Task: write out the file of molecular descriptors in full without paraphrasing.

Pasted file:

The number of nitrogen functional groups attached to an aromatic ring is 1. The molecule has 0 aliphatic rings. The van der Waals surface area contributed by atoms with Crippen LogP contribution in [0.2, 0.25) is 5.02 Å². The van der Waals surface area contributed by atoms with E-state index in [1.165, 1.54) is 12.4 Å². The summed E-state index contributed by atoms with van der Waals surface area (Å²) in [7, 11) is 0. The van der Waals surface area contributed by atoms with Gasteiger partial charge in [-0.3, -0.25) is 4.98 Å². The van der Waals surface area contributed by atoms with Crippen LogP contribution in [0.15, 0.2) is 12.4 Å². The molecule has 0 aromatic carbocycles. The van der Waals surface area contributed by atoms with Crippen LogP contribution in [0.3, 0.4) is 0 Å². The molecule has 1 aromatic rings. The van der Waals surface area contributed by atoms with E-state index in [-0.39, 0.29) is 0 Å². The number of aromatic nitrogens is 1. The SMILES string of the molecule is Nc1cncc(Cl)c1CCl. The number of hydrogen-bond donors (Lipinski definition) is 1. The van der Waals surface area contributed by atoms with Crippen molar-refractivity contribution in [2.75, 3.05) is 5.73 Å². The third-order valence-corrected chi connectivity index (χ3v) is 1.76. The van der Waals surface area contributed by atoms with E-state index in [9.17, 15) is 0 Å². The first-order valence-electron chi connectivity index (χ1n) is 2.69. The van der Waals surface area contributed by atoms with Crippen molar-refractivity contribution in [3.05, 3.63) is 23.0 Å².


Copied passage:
The number of nitrogen functional groups attached to an aromatic ring is 1. The molecule has 0 aliphatic rings. The van der Waals surface area contributed by atoms with Crippen LogP contribution in [0.2, 0.25) is 5.02 Å². The van der Waals surface area contributed by atoms with E-state index in [1.165, 1.54) is 12.4 Å². The summed E-state index contributed by atoms with van der Waals surface area (Å²) in [7, 11) is 0. The van der Waals surface area contributed by atoms with Gasteiger partial charge in [-0.3, -0.25) is 4.98 Å². The van der Waals surface area contributed by atoms with Crippen LogP contribution in [0.15, 0.2) is 12.4 Å². The molecule has 0 aromatic carbocycles. The van der Waals surface area contributed by atoms with Crippen LogP contribution in [0.3, 0.4) is 0 Å². The molecule has 1 aromatic rings. The van der Waals surface area contributed by atoms with E-state index in [-0.39, 0.29) is 0 Å². The number of aromatic nitrogens is 1. The SMILES string of the molecule is Nc1cncc(Cl)c1CCl. The number of hydrogen-bond donors (Lipinski definition) is 1. The van der Waals surface area contributed by atoms with Crippen molar-refractivity contribution in [2.75, 3.05) is 5.73 Å². The third-order valence-corrected chi connectivity index (χ3v) is 1.76. The van der Waals surface area contributed by atoms with E-state index in [9.17, 15) is 0 Å². The first-order valence-electron chi connectivity index (χ1n) is 2.69. The van der Waals surface area contributed by atoms with Crippen molar-refractivity contribution in [3.05, 3.63) is 23.0 Å².